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A Journal on Nuclear Medicine and Molecular Imaging
Affiliated to the and to the International Research Group of Immunoscintigraphy
Indexed/Abstracted in: Current Contents/Clinical Medicine, EMBASE, PubMed/MEDLINE, Science Citation Index (SciSearch), Scopus
Impact Factor 2,413
Online ISSN 1827-1936
Rogers B. E., Zinn K. R. *, Buchsbaum D. J.
From the Departments of Radiation Oncology and *Radiology University of Alabama at Birmingham, Birmingham, AL, USA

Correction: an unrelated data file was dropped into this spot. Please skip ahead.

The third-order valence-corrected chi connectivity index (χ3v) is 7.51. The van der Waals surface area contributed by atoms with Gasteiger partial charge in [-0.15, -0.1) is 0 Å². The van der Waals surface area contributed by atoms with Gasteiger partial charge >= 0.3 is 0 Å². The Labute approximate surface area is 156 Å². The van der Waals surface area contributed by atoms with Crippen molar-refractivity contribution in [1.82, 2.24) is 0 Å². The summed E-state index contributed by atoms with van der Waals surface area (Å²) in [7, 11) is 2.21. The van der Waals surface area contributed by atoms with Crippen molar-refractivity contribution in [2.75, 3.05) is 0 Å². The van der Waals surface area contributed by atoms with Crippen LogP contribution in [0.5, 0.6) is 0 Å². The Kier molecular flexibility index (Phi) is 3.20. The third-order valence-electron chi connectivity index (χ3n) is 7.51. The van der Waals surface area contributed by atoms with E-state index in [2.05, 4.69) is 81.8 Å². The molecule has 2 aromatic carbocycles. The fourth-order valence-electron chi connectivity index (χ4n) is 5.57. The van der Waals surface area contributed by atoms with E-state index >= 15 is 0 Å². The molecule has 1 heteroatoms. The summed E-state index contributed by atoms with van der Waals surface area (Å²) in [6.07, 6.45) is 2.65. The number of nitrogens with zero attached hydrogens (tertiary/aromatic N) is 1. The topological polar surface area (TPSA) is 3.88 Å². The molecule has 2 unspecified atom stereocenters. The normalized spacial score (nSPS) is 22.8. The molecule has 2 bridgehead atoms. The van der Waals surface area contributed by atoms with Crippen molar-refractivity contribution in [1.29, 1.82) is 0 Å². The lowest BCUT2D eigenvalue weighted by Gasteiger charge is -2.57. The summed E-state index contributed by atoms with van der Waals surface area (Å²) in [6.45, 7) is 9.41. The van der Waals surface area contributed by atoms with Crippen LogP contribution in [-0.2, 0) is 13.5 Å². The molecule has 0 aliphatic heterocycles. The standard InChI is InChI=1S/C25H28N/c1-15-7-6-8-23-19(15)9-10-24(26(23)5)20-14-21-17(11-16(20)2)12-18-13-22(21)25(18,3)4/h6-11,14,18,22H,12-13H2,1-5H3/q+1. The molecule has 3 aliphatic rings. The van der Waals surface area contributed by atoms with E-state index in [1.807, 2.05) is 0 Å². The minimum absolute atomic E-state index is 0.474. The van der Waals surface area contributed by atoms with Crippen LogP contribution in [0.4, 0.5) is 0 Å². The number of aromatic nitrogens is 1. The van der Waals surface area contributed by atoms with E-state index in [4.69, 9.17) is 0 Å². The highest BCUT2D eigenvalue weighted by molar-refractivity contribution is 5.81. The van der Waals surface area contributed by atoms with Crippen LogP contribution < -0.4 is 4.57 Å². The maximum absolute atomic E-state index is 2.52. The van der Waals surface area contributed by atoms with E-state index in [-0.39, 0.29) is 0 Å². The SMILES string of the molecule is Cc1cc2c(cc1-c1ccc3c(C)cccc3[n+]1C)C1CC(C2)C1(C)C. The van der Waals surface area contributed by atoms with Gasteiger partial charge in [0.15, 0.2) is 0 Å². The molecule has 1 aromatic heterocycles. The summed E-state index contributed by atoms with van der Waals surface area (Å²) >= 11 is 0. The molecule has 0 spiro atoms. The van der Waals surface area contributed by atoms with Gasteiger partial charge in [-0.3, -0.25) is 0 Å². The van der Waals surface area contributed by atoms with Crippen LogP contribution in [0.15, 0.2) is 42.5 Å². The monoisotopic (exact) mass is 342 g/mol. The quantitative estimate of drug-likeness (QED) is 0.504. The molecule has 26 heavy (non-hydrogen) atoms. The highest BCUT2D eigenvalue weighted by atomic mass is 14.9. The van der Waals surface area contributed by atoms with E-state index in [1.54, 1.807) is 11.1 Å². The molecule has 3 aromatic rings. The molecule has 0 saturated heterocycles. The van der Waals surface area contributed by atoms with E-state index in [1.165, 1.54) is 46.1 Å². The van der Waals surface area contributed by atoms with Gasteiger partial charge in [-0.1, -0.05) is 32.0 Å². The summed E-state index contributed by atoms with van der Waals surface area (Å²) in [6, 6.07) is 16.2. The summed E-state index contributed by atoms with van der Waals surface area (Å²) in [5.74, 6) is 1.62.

Utilization of molecular biology techniques offers attractive options in nuclear medicine for improving cancer imaging and therapy with radiolabeled peptides. Two of these options include utilization of phage-panning to identify novel tumor-specific peptides or single chain antibodies and gene transfer techniques to increase the number of antigen/receptor sites expressed on malignant cells. Our group has focused on the latter approach for improving radiolabeled peptide imaging and therapy. The most widely used gene transfer vectors in clinical gene therapy trials include retrovirus, cationic lipids, and adenovirus. We have utilized adenovirus vectors for gene transfer because of their ability to accomplish efficient in vivo gene transfer. Adenovirus vectors encoding the genes for a variety of antigens/receptors (carcinoembryonic antigen, gastrin-releasing peptide receptor, somatostatin receptor subtype 2 (SSTr2)) have all shown that their expression is increased on cancer cells both in vitro and in vivo following adenovirus infection. Of particular interest has been the adenovirus encoding for SSTr2 (AdCMVSSTr2). Various radioisotopes have been attached to somatostatin analogues for imaging and therapy of SSTr2-positive tumors both clinically and in animal models. The use of these analogues in combination with AdCMVSSTr2 is a promising approach for improving the detection sensitivity and therapeutic efficacy of these radiolabeled peptides against solid tumors. In addition, we have proposed the use of SSTr2 as a marker for imaging the expression of another cancer therapeutic transgene (e.g. cytosine deaminase, thymidine kinase) encoded within the same vector. This would allow for non-invasive monitoring of gene delivery to tumor sites.